0


2


3.28


2


0.6


Pensioners


Social and other problems


18


10.78


10


10.42


7


11.47


35


10.8


Others


Social and other problems


25


14.97


11


11.46


5


8.2


41


12.65


Total
 

167


100


96


100


61


100


324


100


* Complaints from the repressed and members of their families were considered by the Commission of restoration of rights of the repressed at the Kharkov city executive committee, in which members of the KhG I. Rapp, S. Karasik and E. Zakharov work, thus these appeals are not regarded in this table.

** Complaints from journalists to the KhG are considered in the framework of another project, thus these appeals are not regarded in this table.


Activities in the interests of complainers


Table 3


Activities in the interests of complainers


Kharkov


Kyiv


Sevas-topol


Total
 

The number of activities*


Consultations and recommendations


160


56


49


265


Aid rendered in bringing suits to court


5


6


5


16


Aid rendered in bringing cassations and complaints about surveillance


7


0


2


9


Aid rendered in handing complaints to other state bodies


67


22


17


106


Supported complaints to various state bodies


23


6


8


37


Compiled and handed complaints to the European Court of human rights


2


0


2


4


Appeals to the city or oblast administration


27


0


3


30


Appeals to the Supreme Rada, President’s administration and ombudsperson


8


7


5


20


Appeals to mass media


3


3


7


13


Financial aid granted


1


4


0


5


Aid of advocates given in trial and during investigation


2


0


5


7


Applicants who were refused


11


0


3


14


Total


316


104


106


526

* In some cases several kinds of activities in the interests of complainers were done

Till 1 June 2000 cases completed: Kharkov – 148, Kyiv – 96, Sevastopol – 61.



Results


Table 4


Result


Kharkov


Kyiv


Sevastopol


Total


Cases won in court


2


2


1


5


Criminal cases started


6


0


0


6


Criminal cases closed


1


1


1


3


The guilty punished in administrative order


1


3


0


4


Recruits additionally examined


16


0


0


16


Wrong actions of authorities stopped


8


4


3


15


Cases brought under control of General Prosecutor’s office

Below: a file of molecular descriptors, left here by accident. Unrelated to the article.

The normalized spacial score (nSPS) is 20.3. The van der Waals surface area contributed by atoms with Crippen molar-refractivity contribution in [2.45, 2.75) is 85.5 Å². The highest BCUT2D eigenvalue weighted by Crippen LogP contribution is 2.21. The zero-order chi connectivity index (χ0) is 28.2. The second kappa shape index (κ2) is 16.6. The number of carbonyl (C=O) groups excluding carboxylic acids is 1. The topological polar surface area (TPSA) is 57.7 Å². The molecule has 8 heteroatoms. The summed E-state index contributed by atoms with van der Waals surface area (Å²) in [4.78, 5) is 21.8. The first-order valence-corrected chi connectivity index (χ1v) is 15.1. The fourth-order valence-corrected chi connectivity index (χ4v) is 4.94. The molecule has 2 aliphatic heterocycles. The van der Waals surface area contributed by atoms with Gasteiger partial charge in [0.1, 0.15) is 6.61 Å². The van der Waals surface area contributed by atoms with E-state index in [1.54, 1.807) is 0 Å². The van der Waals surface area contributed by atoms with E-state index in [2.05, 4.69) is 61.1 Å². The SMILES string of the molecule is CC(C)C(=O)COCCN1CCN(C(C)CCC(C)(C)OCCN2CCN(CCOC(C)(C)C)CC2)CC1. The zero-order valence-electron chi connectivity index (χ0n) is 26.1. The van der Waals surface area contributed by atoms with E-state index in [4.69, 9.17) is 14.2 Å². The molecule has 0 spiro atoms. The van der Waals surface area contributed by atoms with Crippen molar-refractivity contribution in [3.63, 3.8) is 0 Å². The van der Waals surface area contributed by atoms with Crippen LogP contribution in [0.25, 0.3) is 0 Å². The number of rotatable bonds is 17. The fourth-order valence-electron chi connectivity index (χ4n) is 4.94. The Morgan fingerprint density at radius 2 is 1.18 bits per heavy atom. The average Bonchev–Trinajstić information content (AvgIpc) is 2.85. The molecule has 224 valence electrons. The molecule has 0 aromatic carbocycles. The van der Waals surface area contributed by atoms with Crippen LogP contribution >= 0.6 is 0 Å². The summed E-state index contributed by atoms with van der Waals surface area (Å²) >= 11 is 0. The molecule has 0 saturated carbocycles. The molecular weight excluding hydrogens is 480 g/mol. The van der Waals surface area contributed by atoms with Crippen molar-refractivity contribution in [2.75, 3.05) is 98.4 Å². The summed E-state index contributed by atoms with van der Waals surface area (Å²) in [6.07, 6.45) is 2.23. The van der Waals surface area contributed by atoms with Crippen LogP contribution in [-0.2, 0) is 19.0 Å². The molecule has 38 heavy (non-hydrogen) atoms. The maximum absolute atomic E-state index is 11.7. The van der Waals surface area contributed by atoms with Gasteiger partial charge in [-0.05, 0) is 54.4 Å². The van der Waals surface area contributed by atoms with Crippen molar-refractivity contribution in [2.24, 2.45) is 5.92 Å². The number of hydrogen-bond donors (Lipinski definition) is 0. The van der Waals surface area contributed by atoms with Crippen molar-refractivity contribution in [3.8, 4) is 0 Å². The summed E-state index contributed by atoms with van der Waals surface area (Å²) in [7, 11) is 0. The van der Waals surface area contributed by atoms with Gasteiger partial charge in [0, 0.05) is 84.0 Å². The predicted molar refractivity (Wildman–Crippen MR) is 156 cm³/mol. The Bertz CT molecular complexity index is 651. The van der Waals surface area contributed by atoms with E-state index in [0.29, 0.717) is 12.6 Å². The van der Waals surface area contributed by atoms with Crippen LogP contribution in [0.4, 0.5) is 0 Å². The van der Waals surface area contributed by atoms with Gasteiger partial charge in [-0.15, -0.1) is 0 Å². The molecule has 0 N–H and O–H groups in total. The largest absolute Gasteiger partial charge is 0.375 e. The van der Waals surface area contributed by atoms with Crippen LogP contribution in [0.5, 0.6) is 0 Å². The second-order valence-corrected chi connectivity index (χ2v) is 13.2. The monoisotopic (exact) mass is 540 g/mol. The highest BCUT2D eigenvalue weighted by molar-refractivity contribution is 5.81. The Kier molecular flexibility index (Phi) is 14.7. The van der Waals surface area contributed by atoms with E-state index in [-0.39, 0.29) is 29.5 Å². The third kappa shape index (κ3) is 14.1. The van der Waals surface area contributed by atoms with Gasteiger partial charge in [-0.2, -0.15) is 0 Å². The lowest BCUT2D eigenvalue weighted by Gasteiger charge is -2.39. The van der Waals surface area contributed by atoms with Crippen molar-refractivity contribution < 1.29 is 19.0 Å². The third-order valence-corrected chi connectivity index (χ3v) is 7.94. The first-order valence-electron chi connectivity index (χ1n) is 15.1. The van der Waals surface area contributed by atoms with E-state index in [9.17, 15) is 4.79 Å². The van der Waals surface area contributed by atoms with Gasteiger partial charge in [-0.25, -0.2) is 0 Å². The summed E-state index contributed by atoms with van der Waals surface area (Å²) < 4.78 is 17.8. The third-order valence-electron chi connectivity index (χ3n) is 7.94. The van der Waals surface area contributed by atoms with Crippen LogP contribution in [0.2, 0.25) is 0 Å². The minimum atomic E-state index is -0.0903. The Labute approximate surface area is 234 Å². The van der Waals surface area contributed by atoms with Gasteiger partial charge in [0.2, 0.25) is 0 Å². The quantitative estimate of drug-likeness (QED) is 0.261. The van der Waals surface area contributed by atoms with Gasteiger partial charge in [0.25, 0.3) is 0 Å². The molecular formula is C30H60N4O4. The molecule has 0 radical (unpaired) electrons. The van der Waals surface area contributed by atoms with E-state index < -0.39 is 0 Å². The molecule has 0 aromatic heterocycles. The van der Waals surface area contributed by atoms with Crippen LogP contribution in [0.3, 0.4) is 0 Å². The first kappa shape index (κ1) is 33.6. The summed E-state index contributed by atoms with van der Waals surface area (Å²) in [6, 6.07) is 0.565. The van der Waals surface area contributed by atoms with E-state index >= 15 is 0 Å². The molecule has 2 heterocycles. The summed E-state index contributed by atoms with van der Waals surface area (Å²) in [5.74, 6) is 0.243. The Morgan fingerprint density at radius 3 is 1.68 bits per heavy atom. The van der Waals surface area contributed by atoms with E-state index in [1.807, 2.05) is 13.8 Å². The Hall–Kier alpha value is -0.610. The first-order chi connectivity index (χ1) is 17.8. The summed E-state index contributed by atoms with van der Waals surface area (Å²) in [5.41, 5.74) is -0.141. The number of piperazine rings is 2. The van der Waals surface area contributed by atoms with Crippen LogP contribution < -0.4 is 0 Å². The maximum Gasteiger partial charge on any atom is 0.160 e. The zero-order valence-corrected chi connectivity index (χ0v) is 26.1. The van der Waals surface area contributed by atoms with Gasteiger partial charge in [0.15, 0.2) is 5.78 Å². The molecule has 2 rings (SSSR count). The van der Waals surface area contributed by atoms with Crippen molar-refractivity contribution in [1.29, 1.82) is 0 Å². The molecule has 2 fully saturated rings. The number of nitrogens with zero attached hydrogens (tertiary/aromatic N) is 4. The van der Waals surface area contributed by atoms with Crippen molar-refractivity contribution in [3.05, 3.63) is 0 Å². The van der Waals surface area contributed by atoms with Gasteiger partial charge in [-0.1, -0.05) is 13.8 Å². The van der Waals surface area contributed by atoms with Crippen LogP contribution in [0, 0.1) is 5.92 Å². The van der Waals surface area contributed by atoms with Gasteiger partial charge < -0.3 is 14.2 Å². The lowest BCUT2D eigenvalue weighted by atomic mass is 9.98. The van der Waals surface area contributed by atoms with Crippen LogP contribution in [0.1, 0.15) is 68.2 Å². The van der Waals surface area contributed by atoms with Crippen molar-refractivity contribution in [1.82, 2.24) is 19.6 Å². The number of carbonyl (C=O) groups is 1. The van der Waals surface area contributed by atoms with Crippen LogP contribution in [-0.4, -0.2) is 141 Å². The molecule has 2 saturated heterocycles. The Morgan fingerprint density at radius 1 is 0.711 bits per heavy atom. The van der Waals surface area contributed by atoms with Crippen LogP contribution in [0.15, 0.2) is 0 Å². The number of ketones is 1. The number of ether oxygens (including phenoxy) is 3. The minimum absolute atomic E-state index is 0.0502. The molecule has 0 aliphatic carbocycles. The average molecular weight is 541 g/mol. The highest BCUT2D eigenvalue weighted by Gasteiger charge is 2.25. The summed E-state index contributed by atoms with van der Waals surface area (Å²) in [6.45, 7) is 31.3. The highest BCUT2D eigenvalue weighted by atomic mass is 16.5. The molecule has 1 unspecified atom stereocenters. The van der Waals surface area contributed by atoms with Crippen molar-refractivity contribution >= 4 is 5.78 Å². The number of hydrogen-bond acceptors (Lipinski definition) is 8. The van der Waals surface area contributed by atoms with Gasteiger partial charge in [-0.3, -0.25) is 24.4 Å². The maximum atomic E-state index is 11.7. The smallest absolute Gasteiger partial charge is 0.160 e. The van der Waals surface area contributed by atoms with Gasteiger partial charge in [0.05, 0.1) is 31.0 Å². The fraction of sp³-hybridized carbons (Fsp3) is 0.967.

1


1


0


2


Released from penitentiaries


0


0


0


0


Legal requirements of claimants satisfied


24


20


7


51


Milder measures applied


1


1


3


5


Passed for control to other NGOs


1


1


0


2


Consulting aid was sufficient


32


28


19


79


Applicant has not handed necessary documents


14


8


4


26


Refuse of Supreme Court received


1


4


2


7


Cases lost in court


0


0


1


1


Starting of criminal case refused


1


0


2


3


Refuse of state bodies received


14


11


6


31


Aid refused


11


0


3


14


Miscellanies


14


12


9


35


Total


148


96


61


305


* All cases are input to our database in the unique format

Exchange of information and mutual consultations are kept all the time. Publications to ‘Prava ludyny’ and other mass media are compiled on the basis of the requests to the bureaus. Joint actions of various bureaus are especially fruitful. For example, V. I. Buriak, whose two sons stay in Kharkov preliminary prison for longer than three years, turned to the Kharkov bureau. Their case was twice returned for the auxiliary investigation, but their guilt was not proved. The Kharkov and Kyiv bureaus dealt with this case. As the result, the Supreme Court changed for the brothers Buriak the incarceration for a signature of not leaving their town. Other examples of well-coordinated joint actions were the cases of Tarasov, Kyshchyk and Syrykh. The complaints of servicemen Chebakov, Tytsia and Tonkoshkur were also workt upon by the Kharkov and Kyiv bureaus. This form of cooperation yields more effective results and raises the authority of human rights protection organizations.

If to speak about the complaints in general, the overwhelming majority of them is directed against the actions of investigation and court bodies. At a first glance, this seems to be normal, since the peculiarity of these organs always causes displeasure of certain social layers. Yet, it should not be forgotten that the qualitative state of things, in contrast to the quantitative one, deserves the most attention in this case, since it is aimed at analyzing and examining the most painful problems and defects of the national court system and investigation bodies. ‘I absolutely disagree with the court verdict’, this phrase is used, on the average, in every third letter. The majority of complainers, who write these complaints, already stay in the penitentiaries. In this case it is rather difficult to help the complainers in any way. Yet, on the base of the complaint compiled in the Sevastopol bureau, the Supreme Court directed the case of G. for a new investigation.